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BEFORE BARACK:: My Life Among White FolksThe Series

The Writer

Prof. Derrick A. Bell (6 Nov 1930-5 Oct 2011), fierce civil rights activist, celebrated author, and Harvard Law School's first tenured Black law professor, writing about his protege of nearly 40 years:


"Bernestine Singley writes without restraint or regret about her life as a black woman in a constraining white world.


"Had her powerful work come to life in the turbulent civil rights era of the 1960s, publishers and readers would hail her as a more sharply worded James Baldwin. And alas, if Baldwin were writing today, his rejection letters would include the hand-written addenda that accompany hers: 'Exceptionally gifted writer…compelling story…wonderful pace…Unfortunately, we don't see a market for this.'


"Truth in racial presentation, though, is not time sensitive. As with a fine cognac, Singley's expressions bring the warming satisfaction of prophetic understanding."

The Books

Volume 1 Assuming the Position

I could never understand why Ma wasn't angry with white people. She didn't look up to or bow down to them. They never bent her out of shape. They were white and that was that. I felt like I needed to be mad for her, pissed off on her behalf, her offspring full of smoldering resentment, bent on revenge in racially segregated Charlotte, NC.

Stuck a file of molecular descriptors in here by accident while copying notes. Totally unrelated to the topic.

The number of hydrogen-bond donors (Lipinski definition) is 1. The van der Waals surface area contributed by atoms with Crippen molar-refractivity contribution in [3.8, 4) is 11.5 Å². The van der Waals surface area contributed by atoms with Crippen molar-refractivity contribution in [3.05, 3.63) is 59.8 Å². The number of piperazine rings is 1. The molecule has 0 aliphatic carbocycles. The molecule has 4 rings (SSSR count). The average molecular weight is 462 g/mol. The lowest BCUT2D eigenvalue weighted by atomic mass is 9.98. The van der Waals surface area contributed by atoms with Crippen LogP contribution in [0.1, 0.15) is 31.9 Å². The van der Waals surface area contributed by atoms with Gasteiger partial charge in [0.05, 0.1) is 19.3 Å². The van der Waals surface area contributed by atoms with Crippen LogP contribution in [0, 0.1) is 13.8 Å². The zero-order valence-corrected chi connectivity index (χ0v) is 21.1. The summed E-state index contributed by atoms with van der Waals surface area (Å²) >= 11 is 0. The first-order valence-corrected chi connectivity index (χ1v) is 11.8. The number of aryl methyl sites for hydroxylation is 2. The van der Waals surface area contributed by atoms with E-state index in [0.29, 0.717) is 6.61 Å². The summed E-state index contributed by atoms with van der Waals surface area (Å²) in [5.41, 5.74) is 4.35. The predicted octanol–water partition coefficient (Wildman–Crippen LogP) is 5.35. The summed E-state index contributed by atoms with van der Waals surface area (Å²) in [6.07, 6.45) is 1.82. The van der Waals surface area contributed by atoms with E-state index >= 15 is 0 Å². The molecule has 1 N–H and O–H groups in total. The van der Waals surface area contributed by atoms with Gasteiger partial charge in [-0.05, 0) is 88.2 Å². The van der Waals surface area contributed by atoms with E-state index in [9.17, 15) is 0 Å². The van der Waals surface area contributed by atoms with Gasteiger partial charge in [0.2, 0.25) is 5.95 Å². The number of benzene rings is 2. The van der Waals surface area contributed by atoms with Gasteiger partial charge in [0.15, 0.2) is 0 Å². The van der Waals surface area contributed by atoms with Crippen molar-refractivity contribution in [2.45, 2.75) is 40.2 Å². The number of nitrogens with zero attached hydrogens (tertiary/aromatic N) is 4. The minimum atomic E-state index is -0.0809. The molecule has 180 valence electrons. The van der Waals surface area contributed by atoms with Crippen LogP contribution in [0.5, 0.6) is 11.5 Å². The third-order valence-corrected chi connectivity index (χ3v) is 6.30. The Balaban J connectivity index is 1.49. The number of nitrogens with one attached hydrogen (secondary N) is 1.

Volume 2 Land of the White People

I was a hopeful raisin in a Wisconsin pot of rice. Eventually, it drove me mad.

Volume 3 One Thousand Southern White Men

Toe-to-toe and eye-to-eye, in suffocating heat, surrounded by people who called themselves Florida "crackers," I learned how to become a Master of the Universe alongside--actually, often way ahead of--them.

Volume 4 Stomping on Thin Ice

Boston was brutally cold, viciously rude, and violently racist. "Forced busing" was just its latest excuse.

Volume 5 Playing Chess with Monkeys

In Chicago, Atlanta, Dallas, Boston, New Orleans, Charlotte, Tallahassee and everywhere else across the US, white supremacy still bitterly divides...until it just flat out kills.

We don't have to let it stay that way.

Volume 6 Blood Work

I grew up a poor girl among bourgeois black folks, most of whom I couldn't stand. Learning to put up with them is why I can be friends with white folks.